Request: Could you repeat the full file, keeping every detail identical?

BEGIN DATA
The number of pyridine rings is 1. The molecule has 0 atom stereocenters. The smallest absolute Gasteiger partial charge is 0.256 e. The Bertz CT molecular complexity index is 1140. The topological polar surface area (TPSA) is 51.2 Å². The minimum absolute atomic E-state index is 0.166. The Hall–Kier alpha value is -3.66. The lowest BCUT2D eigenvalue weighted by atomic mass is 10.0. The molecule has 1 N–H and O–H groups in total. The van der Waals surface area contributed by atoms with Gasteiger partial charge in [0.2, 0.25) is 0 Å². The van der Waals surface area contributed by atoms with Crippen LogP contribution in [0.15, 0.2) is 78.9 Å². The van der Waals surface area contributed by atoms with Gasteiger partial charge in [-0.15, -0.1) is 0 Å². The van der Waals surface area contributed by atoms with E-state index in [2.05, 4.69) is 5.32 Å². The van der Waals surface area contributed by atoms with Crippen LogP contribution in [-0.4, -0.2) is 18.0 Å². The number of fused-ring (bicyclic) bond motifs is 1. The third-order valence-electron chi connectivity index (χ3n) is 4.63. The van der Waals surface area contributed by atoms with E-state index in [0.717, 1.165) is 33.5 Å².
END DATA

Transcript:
The number of pyridine rings is 1. The molecule has 0 atom stereocenters. The smallest absolute Gasteiger partial charge is 0.256 e. The Bertz CT molecular complexity index is 1140. The topological polar surface area (TPSA) is 51.2 Å². The minimum absolute atomic E-state index is 0.166. The Hall–Kier alpha value is -3.66. The lowest BCUT2D eigenvalue weighted by atomic mass is 10.0. The molecule has 1 N–H and O–H groups in total. The van der Waals surface area contributed by atoms with Gasteiger partial charge in [0.2, 0.25) is 0 Å². The van der Waals surface area contributed by atoms with Crippen LogP contribution in [0.15, 0.2) is 78.9 Å². The van der Waals surface area contributed by atoms with Gasteiger partial charge in [-0.15, -0.1) is 0 Å². The van der Waals surface area contributed by atoms with E-state index in [2.05, 4.69) is 5.32 Å². The van der Waals surface area contributed by atoms with Crippen LogP contribution in [-0.4, -0.2) is 18.0 Å². The number of fused-ring (bicyclic) bond motifs is 1. The third-order valence-electron chi connectivity index (χ3n) is 4.63. The van der Waals surface area contributed by atoms with E-state index in [0.717, 1.165) is 33.5 Å².